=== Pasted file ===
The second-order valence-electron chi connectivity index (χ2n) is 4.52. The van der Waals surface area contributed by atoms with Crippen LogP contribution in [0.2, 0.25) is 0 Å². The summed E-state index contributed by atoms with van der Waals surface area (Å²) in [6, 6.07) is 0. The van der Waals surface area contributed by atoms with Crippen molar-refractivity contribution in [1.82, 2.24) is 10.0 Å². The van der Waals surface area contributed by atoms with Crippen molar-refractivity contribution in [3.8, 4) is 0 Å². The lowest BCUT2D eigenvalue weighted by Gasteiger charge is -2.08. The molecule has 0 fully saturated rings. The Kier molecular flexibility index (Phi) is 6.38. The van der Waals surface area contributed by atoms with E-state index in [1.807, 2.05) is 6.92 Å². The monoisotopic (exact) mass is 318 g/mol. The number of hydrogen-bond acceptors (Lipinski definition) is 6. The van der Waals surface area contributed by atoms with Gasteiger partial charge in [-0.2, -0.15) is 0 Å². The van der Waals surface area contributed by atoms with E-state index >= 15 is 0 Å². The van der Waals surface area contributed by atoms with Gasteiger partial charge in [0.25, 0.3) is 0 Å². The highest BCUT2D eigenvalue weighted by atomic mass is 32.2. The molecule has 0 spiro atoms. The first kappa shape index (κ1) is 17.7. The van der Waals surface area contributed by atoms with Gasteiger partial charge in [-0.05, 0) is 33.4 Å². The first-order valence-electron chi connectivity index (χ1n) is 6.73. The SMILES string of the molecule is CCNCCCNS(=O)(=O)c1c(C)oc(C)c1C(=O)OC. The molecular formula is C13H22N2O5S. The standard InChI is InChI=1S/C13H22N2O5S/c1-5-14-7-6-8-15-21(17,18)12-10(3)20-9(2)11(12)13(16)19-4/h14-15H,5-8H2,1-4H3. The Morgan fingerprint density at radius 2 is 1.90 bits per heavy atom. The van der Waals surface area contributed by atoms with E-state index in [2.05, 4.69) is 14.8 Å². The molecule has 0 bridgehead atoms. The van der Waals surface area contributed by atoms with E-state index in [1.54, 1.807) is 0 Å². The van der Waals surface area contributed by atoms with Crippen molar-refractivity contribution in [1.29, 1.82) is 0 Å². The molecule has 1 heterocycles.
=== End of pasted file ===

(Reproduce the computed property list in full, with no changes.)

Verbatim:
The second-order valence-electron chi connectivity index (χ2n) is 4.52. The van der Waals surface area contributed by atoms with Crippen LogP contribution in [0.2, 0.25) is 0 Å². The summed E-state index contributed by atoms with van der Waals surface area (Å²) in [6, 6.07) is 0. The van der Waals surface area contributed by atoms with Crippen molar-refractivity contribution in [1.82, 2.24) is 10.0 Å². The van der Waals surface area contributed by atoms with Crippen molar-refractivity contribution in [3.8, 4) is 0 Å². The lowest BCUT2D eigenvalue weighted by Gasteiger charge is -2.08. The molecule has 0 fully saturated rings. The Kier molecular flexibility index (Phi) is 6.38. The van der Waals surface area contributed by atoms with E-state index in [1.807, 2.05) is 6.92 Å². The monoisotopic (exact) mass is 318 g/mol. The number of hydrogen-bond acceptors (Lipinski definition) is 6. The van der Waals surface area contributed by atoms with Gasteiger partial charge in [-0.2, -0.15) is 0 Å². The van der Waals surface area contributed by atoms with E-state index >= 15 is 0 Å². The van der Waals surface area contributed by atoms with Gasteiger partial charge in [0.25, 0.3) is 0 Å². The highest BCUT2D eigenvalue weighted by atomic mass is 32.2. The molecule has 0 spiro atoms. The first kappa shape index (κ1) is 17.7. The van der Waals surface area contributed by atoms with Gasteiger partial charge in [-0.05, 0) is 33.4 Å². The first-order valence-electron chi connectivity index (χ1n) is 6.73. The SMILES string of the molecule is CCNCCCNS(=O)(=O)c1c(C)oc(C)c1C(=O)OC. The molecular formula is C13H22N2O5S. The standard InChI is InChI=1S/C13H22N2O5S/c1-5-14-7-6-8-15-21(17,18)12-10(3)20-9(2)11(12)13(16)19-4/h14-15H,5-8H2,1-4H3. The Morgan fingerprint density at radius 2 is 1.90 bits per heavy atom. The van der Waals surface area contributed by atoms with E-state index in [2.05, 4.69) is 14.8 Å². The molecule has 0 bridgehead atoms. The van der Waals surface area contributed by atoms with E-state index in [1.54, 1.807) is 0 Å². The van der Waals surface area contributed by atoms with Crippen molar-refractivity contribution in [1.29, 1.82) is 0 Å². The molecule has 1 heterocycles.